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The Valley of Fear

by Arthur Conan Doyle

Sherlock Holmes and Dr. Watson receive a coded message warning them that a murder will soon be committed. Following the clues, Holmes concludes that their new case has something to do with Professor Moriarty. Arthur Conan Doyle s fourth and final Sherlock Holmes novel follows the detective and his sidekick as they investigate a dangerous secret brotherhood.

The Two Covenants

by Andrew Murray

This book is a series of eighteen meditations contrasting the Old Covenant with the New Covenant. Murray shows us the blessings God has given us, along with the conditions necessary for the full and continual experience of those.

The Story of Doctor Doolittle

by Hugh Lofting

In this first book in the series, Doctor Dolittle discovers that he can talk to the animals--Jip the dog, Dab Dab the duck, Polynesia the parrot.

The Status Civilization

by Robert Sheckley

THE LIFE EXPECTANCY OF A NEW ARRIVAL ON OMEGA AVERAGED THREE EARTH YEARS Will Barrent could choose--exile on a nightmare planet, or life under the tyranny that had taken over Earth! Barrent had been tried, convicted, and memory-washed on Earth - an Earth strangely altered and stratified by fear of the radical and non-conformist. Now he was serving his sentence on Omega - a prison planet walled by a ring of hovering guard-ships from which there was no escape. Omega was a world of horror, a savage, ruthless way of life. But it was only a momentary ordeal, a prelude to a return to Earth and the subtle terrors of its own status civilization. The Status Civilization first appeared under the title Omega in Amazing Science Fiction Stories. Robert Sheckley was a Hugo- and Nebula-nominated author. His stories first appeared in science fiction magazines of the 1950s.His quick-witted stories and novels were famously unpredictable, absurdist and broadly comical. Sheckley was given the Author Emeritus honor by the Science Fiction and Fantasy Writers of America in 2001.

The Stars, My Brothers

by Edmond Hamilton

He was afraid -- not of the present or the future, but of the past. He was afraid of the thing tagged Reed Kieran, that stiff blind voiceless thing wheeling its slow orbit around the Moon, companion to dead worlds and silent space. . . .Hamilton was a thoughtful SF writer, and you can surely see that here: this is the tale of a man dead in space for centuries -- and revived by folks who approach an alien world a lot the way out nuttier environmentalists approach the defense of trees. There are creatures on this alien world, see, that look like people -- and act like chimpanzees. But chimps are animals, aren't they? Aren't they. . . ?

The Seven Against Thebes

by Aeschylus

Third play of a trilogy (the other two are lost) about the doomed family of Laius and Oedipus and his sons. After the city of Thebes has banished Oedipus, the former ruler's sons vie for the crown. The victor, Eteocles, expels his brother, Polyneices, who then recruits 7 champions to lead an assault on Thebes, with a tragic results.

The Rough Riders

by Theodore Roosevelt

Along with Colonel Leonard Wood, Theodore Roosevelt instigated the founding of the 1st United States Volunteer Cavalry in 1898 at the beginning of the Spanish-American War. Nicknamed the Rough Riders by journalists, the Cavalry engaged in several battles. This is Roosevelt s best-selling account of one of the most fascinating regiments in American military history.

The Return of Sherlock Holmes

by Arthur Conan Doyle

The one and only Sherlock Holmes is back from the dead and devoting his life once more to examining the criminal complexities of England's capital city. The thirteen stories included in this masterful book tell of his return. Sir Arthur Conan Doyle wrote of many dreadful murders, but the one which astonished and distressed readers the most was when the author, anxious to try something new, killed off Sherlock Holmes. Trapped in mortal combat with the dastardly Professor Moriarty, Holmes and his opponent plunged to their deaths in the Reichenbach Falls. For ten long years, Baker Street was without its most revered resident. Then, in 1903, Doyle took pity on his readers and brought the sagacious sleuth back to life. The thirteen stories included in this masterful book tell of his return. Cases of mysterious codes, persecuted millionaires, stalkers, abductions, and a meeting with ''the worst man in London'' are all tackled with renewed vigor. But Holmes' old enemies are watching his every move.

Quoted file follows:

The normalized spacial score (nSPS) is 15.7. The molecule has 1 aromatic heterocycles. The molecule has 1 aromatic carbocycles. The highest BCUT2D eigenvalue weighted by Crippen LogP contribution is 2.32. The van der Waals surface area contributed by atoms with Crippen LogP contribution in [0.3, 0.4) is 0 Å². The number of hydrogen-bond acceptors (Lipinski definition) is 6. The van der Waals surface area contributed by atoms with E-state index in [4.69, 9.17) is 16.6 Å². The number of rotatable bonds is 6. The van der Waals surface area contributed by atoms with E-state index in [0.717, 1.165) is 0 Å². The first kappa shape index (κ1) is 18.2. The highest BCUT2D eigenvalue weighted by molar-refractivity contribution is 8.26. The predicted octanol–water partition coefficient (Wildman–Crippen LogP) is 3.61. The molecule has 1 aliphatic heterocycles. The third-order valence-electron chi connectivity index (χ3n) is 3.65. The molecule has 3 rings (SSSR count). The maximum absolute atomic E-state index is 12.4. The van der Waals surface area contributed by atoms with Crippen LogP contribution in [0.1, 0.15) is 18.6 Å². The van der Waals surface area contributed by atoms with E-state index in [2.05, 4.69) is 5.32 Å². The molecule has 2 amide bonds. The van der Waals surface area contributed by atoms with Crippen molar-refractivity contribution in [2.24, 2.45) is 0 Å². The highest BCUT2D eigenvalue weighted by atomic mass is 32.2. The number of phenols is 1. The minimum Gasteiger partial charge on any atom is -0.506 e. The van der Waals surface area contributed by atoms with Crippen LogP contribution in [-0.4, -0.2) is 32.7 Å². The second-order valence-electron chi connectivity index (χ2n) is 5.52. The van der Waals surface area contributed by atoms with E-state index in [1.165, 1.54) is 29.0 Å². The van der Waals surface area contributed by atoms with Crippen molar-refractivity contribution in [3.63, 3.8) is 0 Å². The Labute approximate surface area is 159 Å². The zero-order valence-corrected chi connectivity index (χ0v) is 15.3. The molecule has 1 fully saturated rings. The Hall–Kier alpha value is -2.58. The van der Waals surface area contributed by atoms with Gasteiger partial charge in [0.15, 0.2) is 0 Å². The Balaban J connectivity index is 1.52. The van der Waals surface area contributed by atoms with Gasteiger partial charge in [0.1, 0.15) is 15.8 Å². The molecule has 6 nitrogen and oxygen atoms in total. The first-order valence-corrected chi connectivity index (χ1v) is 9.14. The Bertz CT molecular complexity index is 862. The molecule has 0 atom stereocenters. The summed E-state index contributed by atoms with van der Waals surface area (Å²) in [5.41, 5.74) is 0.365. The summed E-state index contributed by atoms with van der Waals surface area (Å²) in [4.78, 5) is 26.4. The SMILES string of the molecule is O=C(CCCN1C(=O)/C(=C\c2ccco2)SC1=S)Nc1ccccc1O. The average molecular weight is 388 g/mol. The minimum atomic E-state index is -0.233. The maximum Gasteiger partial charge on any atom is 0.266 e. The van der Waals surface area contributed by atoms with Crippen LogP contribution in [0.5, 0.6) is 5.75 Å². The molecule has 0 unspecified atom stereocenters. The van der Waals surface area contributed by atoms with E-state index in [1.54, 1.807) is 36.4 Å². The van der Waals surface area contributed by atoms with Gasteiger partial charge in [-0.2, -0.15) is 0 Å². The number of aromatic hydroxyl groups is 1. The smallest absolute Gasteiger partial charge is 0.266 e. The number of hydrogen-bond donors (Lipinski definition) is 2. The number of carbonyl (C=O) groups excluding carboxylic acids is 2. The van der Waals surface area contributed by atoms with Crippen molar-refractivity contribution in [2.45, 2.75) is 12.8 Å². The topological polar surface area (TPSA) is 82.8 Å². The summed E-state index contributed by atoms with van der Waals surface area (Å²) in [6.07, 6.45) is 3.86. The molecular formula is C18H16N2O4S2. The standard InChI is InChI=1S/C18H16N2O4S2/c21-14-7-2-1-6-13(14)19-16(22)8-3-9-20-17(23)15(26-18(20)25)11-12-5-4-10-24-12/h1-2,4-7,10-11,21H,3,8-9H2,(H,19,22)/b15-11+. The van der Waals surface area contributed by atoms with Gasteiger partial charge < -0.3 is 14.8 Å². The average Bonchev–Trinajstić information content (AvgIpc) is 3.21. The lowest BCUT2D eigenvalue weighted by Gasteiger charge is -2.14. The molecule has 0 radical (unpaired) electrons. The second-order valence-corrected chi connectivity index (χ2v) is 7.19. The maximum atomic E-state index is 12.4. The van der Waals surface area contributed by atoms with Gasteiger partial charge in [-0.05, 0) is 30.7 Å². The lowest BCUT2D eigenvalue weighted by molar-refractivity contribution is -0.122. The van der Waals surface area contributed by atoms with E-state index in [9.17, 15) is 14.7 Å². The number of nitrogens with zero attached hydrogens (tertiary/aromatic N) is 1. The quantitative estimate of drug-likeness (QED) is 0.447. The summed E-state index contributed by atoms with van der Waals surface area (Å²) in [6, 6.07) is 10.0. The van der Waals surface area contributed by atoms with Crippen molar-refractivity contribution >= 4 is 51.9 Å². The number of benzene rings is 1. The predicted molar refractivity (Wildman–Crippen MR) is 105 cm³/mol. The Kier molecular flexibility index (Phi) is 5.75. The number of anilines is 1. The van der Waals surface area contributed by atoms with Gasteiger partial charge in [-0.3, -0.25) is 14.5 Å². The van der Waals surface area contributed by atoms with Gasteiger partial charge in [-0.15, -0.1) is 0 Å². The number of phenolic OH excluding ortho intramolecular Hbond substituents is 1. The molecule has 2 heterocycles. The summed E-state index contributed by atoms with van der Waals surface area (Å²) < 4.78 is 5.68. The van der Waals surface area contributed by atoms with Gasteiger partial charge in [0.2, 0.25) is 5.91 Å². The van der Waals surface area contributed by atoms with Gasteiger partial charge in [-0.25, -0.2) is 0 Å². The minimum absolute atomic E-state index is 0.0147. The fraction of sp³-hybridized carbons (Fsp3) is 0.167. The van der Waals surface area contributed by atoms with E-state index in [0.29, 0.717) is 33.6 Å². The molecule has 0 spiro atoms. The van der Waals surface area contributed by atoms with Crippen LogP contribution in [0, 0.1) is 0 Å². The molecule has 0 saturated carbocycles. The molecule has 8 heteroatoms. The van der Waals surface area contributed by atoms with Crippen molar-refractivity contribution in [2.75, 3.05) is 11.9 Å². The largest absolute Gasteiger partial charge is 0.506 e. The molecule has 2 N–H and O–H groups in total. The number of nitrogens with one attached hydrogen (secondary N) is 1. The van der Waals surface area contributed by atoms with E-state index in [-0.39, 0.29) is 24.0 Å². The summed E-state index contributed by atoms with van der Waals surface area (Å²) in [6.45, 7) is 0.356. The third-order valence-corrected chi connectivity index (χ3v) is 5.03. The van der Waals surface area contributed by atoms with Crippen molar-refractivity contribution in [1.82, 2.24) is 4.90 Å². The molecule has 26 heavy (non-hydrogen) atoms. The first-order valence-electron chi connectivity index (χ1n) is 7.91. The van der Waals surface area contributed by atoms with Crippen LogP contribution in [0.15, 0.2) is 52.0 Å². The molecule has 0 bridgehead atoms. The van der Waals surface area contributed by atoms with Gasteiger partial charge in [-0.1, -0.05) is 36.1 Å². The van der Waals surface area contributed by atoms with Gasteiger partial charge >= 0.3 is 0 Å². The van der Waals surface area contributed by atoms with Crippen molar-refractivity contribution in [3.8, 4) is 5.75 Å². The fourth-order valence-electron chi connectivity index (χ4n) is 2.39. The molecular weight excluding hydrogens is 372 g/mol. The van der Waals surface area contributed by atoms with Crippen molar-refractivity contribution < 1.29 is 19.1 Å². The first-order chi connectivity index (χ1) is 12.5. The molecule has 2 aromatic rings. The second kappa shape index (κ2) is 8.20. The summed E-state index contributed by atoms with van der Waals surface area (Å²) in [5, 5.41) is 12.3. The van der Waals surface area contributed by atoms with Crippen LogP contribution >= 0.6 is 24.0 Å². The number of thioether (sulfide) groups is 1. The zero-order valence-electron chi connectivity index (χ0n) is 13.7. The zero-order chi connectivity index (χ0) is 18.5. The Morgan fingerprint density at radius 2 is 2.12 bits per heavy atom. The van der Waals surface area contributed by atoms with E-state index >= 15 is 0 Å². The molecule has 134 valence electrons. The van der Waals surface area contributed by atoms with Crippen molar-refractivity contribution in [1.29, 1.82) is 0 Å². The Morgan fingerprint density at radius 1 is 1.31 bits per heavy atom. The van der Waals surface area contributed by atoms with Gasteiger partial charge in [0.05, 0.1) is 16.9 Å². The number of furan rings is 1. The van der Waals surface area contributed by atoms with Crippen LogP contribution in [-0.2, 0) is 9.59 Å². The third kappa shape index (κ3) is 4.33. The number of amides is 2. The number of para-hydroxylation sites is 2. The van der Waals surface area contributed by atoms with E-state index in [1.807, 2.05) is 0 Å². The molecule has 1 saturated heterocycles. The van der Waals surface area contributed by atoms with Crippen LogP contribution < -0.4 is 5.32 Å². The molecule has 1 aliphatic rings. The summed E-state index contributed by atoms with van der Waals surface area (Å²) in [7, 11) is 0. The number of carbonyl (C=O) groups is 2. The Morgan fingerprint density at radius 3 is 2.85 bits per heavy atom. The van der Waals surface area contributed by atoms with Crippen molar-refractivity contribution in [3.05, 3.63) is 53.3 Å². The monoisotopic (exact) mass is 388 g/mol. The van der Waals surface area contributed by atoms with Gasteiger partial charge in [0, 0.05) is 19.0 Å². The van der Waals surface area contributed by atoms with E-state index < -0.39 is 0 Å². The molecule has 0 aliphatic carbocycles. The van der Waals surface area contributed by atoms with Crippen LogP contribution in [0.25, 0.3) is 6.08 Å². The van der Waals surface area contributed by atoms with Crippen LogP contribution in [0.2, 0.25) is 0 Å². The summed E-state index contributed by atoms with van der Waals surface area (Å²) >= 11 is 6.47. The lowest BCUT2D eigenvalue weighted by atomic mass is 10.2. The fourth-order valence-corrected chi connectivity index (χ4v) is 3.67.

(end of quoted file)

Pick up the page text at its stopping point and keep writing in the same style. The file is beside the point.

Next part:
The Reality of Prayer

by E. M. Bounds

Pray, Pray and Pray some more! God loves it and the Devil hates it. In The Reality of Prayer Bounds explores how prayer is A Privilege, Princely & Sacred, how it Fills Man's Poverty with God's Riches, Our Lord's Model Prayer, The Holy Spirit and Prayer and much more. The word "Prayer" expresses the largest and most comprehensive approach unto God. It gives prominence to the element of devotion. It is communion and intercourse with God. It is enjoyment of God. It is access to God. "Supplication" is a more restricted and more intense form of prayer, accompanied by a sense of personal need, limited to the seeking in an urgent manner of a supply for pressing need. "Supplication" is the very soul of prayer in the way of pleading for some one thing, greatly needed, and the need intensely felt. E. M. Bounds offered perhaps a more profound understanding of prayer than any other contemporary Christian thinker. His classic books on the personal communication with God explore how prayer must come from the whole being and strengthens faith in Christian lives. Edward McKendree Bounds was a clergyman of the Methodist Episcopal Church South and author of eleven books, nine of which focused on the subject of prayer. Bounds was a practicing lawyer at age nineteen and after three years, began preaching for the Methodist Episcopal Church, South. At the time of his pastorate in Brunswick, Missouri, war was declared. Bounds became a prisoner of war after refusing to take the oath of allegiance to the Federal Government. Upon release he served as chaplain of the Fifth Missouri regiment until the close of the war.

The Rainbow

by D. H. Lawrence